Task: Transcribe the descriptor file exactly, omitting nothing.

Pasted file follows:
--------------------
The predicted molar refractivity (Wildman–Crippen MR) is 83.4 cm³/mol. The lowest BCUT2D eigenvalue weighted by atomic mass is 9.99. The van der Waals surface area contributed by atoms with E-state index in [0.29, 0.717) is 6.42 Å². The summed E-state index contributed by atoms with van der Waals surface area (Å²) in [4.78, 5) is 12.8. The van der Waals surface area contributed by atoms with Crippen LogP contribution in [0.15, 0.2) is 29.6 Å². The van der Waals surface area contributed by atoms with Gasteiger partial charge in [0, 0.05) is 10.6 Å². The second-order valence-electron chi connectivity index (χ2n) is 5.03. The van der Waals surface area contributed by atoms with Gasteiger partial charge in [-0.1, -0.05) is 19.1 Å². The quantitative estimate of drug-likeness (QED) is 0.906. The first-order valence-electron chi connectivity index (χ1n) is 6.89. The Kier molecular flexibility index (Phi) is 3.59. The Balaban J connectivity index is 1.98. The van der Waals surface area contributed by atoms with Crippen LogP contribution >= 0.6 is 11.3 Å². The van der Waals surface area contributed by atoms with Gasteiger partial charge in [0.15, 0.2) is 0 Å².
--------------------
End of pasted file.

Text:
The predicted molar refractivity (Wildman–Crippen MR) is 83.4 cm³/mol. The lowest BCUT2D eigenvalue weighted by atomic mass is 9.99. The van der Waals surface area contributed by atoms with E-state index in [0.29, 0.717) is 6.42 Å². The summed E-state index contributed by atoms with van der Waals surface area (Å²) in [4.78, 5) is 12.8. The van der Waals surface area contributed by atoms with Crippen LogP contribution in [0.15, 0.2) is 29.6 Å². The van der Waals surface area contributed by atoms with Gasteiger partial charge in [0, 0.05) is 10.6 Å². The second-order valence-electron chi connectivity index (χ2n) is 5.03. The van der Waals surface area contributed by atoms with Gasteiger partial charge in [-0.1, -0.05) is 19.1 Å². The quantitative estimate of drug-likeness (QED) is 0.906. The first-order valence-electron chi connectivity index (χ1n) is 6.89. The Kier molecular flexibility index (Phi) is 3.59. The Balaban J connectivity index is 1.98. The van der Waals surface area contributed by atoms with Crippen LogP contribution >= 0.6 is 11.3 Å². The van der Waals surface area contributed by atoms with Gasteiger partial charge in [0.15, 0.2) is 0 Å².